Psalm 143

Hear me, answer me – that’s the two halves of this psalm. They serve to step up the intensity and urgency of the prayer; put the screws on God to shuffle this prayer to the top of the priority list.

God gets a gazillion emails a day marked urgent with a read receipt.

It’s a middle of the night prayer, when everything seems impossible. At one point David asks the morning to bring a word of God’s unfailing love. Seems like there ain’t such a word coming to him now as he prays/panics into the night.

His utter lack of options for whatever problems he’s facing focuses him on having no claim to God’s grace; being totally undeserving. But also how totally reliant he is on it.

I think God probably loves it when we throw his character back at him this way. “Woah, this will certainly display your unfailing love” is a pretty positive way to react to bad news, when your own resources abandon you.

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Psalm 137

Oh it’s that psalm. Not merely a hit for Boney M, as if that weren’t distracting enough (…by the rivers of Babylon…) but also the one that ends with the happy thought of violently killing the infants of your enemy.

Is it the lost 3rd verse of the song? In the Boney M recording session the producer said “is it just me or is that bit about smashing baby heads not working?”

Kelly, my wife, quotes this verse to Islamophobes, you know, who say Islam is an inherently violent and bloodthirsty religion. It’s not hard to characterise Christianity that way too if you want to, by digging out verses like this. She studies with a number of Muslim believers and she says in practice their culture of empathy and hospitality puts many a Christian to shame.

The commentators ultimately conclude that this verse is an old testament thing. We’re taught better in the new testament.

But even Jeremiah taught them not to be like this. In chapter 29, his letter to the exiles told them to become functioning citizens of Babylon, to prosper, have children, and wait out the prophesied 70 years praying blessing for the nation they were sent to.

However the memory of what they have lost is still too raw for them here. The images of the Israelite’s own children being dashed on the rocks would have been seared into the memory of the exiles, it was standard procedure for conquering armies, including the Babylonians.

The Israelites weren’t even particularly planning to personally execute this cosmic revenge. They were recalling the prophesy of Isaiah that the Babylonians would suffer that on their day of judgement at the hands of yet another Empire.

So watching their children killed, among other horrors, then dragged off to a foreign land and told to sing a joyous song …they instead allow themselves the joy of imagining the same fate eventually being visited on their captors. It’s still not exactly “love your enemies”, I agree, but I can see the temptation.

The psalm is poignant. The people subjugated and in a foreign country, remembering Zion, weeping, and having their culture laughed at. Reminiscent of Jesus being given a crown of thorns and called king of the jews. Promising not to forget God and Zion, but seeing no tangible hope, bitterly remembering their “frenemies” neighbouring Edom goading Babylon on, enjoying their destruction. Ending with the memory of their children being mercilessly slaughtered.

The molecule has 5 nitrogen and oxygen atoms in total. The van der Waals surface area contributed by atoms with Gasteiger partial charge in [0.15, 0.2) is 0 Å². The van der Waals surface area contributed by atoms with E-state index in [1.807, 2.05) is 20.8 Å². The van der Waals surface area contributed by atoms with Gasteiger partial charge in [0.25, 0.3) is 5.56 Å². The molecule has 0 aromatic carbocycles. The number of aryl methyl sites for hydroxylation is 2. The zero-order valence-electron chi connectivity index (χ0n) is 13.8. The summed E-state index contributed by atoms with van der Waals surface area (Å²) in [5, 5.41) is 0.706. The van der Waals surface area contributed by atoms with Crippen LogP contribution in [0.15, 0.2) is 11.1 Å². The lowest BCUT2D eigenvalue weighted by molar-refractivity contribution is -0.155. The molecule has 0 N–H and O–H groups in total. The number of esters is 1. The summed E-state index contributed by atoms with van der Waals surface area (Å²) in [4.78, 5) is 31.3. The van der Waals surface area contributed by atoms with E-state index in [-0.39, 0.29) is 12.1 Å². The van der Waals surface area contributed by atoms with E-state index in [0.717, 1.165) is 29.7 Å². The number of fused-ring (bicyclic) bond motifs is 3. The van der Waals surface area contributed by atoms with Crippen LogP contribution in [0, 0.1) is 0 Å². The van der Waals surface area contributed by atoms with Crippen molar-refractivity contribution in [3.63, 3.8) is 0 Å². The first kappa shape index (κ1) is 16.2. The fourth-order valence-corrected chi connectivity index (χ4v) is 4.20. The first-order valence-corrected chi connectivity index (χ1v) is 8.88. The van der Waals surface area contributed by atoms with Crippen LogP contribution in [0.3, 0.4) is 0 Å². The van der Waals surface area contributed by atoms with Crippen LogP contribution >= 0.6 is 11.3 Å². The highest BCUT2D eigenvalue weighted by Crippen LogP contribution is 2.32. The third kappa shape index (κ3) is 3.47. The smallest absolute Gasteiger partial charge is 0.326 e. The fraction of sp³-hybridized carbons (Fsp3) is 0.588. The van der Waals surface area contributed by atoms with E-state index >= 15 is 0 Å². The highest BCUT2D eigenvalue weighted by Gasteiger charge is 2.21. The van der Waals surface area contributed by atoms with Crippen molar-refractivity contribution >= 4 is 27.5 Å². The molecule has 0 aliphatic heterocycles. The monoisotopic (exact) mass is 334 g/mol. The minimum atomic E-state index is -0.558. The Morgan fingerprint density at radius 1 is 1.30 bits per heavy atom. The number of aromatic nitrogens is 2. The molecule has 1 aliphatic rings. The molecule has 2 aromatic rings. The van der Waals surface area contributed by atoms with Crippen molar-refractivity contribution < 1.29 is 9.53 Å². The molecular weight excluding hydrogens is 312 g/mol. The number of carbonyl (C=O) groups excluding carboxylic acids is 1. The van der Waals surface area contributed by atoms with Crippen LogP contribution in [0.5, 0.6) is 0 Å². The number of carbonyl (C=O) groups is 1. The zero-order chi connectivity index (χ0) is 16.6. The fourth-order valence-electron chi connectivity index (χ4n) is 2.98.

I suppose it’s the sadness of judgement. The Israelites have suffered it, the Babylonians will suffer it. Death, violent or gentle, sooner or later will come to us all.

And those who are left will struggle with the spirituality of raw emotion as Israel does here.

Wild thoughts will either turn you to God or harden your heart, maybe making a God of revenge.

The Israelites are presently channeling their intense homesickness into promises to never forget Jerusalem, their spiritual home. But I think, over time they will learn to sing their songs to their children in the strange land.

In fact, that’s a strong speculation of how the book of Psalms came to be. That it’s a portable temple of words. Prayers, not stones, so they can love God with hearts not rituals.

The Israelites here appear have the wisdom to allow God to judge the cruelty of Babylon, but not yet the grace to forgive it, not to indulge in judgement as shadenfreud.

There’s a lot to learn about sadness, guilt and rage here. Sanctifying our emotions is complex work. God doesn’t want emotionless robots. Jesus was not a picture of that. The firehose of emotion is to be channeled by wisdom towards deepening our capacity for love, and sharpening our priorities.

Ecclesiastes 7

This is a bit of a shocking chapter at first.

Chapter 6 ends with a bleak summary of a series of observations of meaningless things, and now this is a series of thoughts, presented as proverbial wisdom. It talks appreciatively about death and has almost a suicidal vibe at times: “death is the destiny of everyone; the living should take this to heart“.

It’s feels like we’re descending deeper and deeper into darkness, and the book is getting somewhat claustrophobic. Can we get some light soon?

But strangely at the same time, it’s also quite soothing

The overarching theme, if I understand it right, is that God plans for the hard stuff to happen to us as well as the good stuff, and to not stress, but value the difficult things because they are part of God’s world and help us grow.

It’s an old man, probably old Solomon, realising that the sad times, the deaths, the frustrating times and time in mourning were when he learned more about what is really important than the sillier times.

He memorably compares the laughing of foolish people to the crackling of burning thorns, which were used as tinder in those days. It’s a sense of them being loud, bright and hot but short lived, ephemeral. Sadness touches eternity, hard life lessons that last.

It harks back to the calm of chapter three: there is a time for everything. But it’s more provocatively put, eg: ‘Frustration is better than laughter, because a sad face is good for the heart.